For the “white” base material of the jacket I have ordered a considerably coarse linen in plain weave (because that is what I can see in the rendered promo images!) and am waiting for it to arrive. Same, by the way, for the leather which I will use for the edging – I ordered antiqued stag leather for that.

 

The Armbands

The native beaded armbands Connor wears over the sleeves of his jacket really gave me a headache.

Armband

They’re, of course, more or less typical native American bead-works, created over a layer of blue and black leather. The texture of the armbands from the game tells me that there are four repeats of the pattern on each armband.

BandsTemplate
Actual armbands texture from the game, enlarged and stretched to match the correct proportions required.

Now, my first idea was that I wanted to do it right. As in: NOT use modern beads, but the real deal – trade beads (search Ebay for those!), which is the actual type of bead that would have been used at that point of time for that kind of beadwork.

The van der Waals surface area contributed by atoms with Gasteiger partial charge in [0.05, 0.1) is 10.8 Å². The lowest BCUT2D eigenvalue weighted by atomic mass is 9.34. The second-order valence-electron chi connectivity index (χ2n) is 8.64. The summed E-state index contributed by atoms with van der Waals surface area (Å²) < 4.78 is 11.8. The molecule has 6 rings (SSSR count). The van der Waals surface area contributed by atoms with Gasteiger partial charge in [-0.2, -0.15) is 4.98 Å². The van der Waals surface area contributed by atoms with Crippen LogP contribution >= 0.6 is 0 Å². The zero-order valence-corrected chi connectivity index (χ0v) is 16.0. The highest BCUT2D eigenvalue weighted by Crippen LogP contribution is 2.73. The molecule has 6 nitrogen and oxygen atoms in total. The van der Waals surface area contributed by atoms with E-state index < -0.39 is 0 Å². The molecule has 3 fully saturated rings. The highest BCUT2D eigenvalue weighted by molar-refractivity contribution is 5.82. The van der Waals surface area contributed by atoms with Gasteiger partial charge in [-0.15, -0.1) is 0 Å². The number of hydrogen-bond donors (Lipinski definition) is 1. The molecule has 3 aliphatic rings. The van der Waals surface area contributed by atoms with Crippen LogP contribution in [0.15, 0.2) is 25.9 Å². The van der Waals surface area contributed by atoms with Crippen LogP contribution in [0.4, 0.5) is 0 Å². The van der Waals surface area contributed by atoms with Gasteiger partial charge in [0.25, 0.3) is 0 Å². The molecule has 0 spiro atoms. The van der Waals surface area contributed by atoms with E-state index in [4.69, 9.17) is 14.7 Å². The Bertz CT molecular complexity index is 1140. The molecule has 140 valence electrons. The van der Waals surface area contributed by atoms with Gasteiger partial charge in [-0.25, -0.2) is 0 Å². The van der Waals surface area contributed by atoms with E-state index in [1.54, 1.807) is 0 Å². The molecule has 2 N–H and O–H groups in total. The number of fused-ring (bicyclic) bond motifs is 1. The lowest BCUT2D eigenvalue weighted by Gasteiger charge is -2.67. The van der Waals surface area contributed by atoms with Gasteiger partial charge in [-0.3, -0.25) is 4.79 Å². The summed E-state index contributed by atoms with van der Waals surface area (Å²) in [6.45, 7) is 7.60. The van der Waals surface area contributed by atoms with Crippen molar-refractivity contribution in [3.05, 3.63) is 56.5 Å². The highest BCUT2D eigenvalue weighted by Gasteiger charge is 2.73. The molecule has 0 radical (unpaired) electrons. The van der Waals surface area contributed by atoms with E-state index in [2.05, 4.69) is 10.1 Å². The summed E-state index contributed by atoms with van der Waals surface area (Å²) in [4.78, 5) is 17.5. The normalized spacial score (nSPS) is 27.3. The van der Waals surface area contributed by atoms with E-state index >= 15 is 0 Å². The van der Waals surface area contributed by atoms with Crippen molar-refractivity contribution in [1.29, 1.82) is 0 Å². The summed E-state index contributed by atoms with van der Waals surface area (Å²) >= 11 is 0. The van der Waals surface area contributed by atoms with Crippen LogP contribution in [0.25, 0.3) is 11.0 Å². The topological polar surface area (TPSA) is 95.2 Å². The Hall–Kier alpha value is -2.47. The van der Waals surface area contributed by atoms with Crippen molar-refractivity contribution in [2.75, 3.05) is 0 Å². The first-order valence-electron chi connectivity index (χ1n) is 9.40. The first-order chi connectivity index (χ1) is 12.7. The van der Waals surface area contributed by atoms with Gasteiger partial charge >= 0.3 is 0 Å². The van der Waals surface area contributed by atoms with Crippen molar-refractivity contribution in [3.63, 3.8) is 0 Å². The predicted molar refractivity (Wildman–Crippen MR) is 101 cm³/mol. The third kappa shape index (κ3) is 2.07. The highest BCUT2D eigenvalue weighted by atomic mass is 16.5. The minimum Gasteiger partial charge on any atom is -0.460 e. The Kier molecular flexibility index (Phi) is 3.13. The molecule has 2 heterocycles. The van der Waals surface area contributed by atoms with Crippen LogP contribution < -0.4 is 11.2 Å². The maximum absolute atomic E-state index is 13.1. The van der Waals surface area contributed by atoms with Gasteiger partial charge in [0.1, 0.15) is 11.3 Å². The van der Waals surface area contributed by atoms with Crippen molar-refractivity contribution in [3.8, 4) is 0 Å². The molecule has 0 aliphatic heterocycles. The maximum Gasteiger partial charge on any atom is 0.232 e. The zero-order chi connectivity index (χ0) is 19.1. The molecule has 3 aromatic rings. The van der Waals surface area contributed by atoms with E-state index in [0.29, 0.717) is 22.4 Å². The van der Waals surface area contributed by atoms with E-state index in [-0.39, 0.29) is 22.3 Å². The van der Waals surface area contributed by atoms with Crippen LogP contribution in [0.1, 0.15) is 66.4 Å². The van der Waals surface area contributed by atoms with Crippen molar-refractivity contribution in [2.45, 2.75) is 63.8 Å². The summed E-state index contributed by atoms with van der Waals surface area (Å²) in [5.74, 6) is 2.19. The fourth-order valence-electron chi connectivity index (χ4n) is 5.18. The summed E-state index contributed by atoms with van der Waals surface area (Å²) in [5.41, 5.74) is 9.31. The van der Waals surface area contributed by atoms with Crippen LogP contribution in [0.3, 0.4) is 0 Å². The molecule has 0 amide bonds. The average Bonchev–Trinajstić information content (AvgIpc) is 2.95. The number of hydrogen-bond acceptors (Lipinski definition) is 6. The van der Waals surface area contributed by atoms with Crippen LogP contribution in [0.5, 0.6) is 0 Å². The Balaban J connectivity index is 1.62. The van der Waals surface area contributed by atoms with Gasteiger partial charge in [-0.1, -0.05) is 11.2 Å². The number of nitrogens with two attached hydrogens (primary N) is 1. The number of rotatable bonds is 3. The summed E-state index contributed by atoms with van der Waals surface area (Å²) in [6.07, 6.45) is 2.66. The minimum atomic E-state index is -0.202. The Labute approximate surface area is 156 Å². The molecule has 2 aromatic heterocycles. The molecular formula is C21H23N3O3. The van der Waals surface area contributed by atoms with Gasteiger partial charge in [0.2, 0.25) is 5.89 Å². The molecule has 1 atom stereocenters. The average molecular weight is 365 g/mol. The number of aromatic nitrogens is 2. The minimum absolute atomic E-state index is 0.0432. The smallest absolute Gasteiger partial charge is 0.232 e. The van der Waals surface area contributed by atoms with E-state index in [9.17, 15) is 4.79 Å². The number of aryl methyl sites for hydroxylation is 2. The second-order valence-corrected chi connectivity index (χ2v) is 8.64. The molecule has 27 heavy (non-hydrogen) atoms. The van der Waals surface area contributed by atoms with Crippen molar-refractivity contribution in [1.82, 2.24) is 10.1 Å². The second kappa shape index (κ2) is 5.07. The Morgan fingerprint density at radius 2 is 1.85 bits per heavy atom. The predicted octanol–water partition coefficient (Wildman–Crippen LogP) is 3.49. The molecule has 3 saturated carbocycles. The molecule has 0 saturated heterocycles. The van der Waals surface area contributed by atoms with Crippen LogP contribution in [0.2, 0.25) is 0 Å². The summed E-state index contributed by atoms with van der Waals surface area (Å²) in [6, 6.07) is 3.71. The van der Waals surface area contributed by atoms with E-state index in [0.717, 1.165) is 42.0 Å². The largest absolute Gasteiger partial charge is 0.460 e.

However… it’s not quite as simple. If you look at the texture of the bands above, you will notice that the beads on that texture are, in fact, stretched – they’re “wider” than they are “high”.
By measuring the bands using my proportional method, I determined that I would EITHER need 4mm trade beads (not stretched), if I would add one more pattern repeat – or 3x5mm tube beads of any other kind.

I still was determined to make the armbands using the authentic, historical trade beads. So I counted them, and determined how many I would need. I even found a shop that carries the 4mm trade beads (plus white bone beads!) in all the colors I would need. I put the required amount in my cart… and found that for just the beads required for the two armbands, I would have paid $ 77.97 – WITHOUT shipping. And that’s JUST the trade beads; not the leather required for the base, the thread or the needle.
I then thought, why not look for an alternative which also looks nice but a) has the size I actually need and b) is maybe a bit less expensive?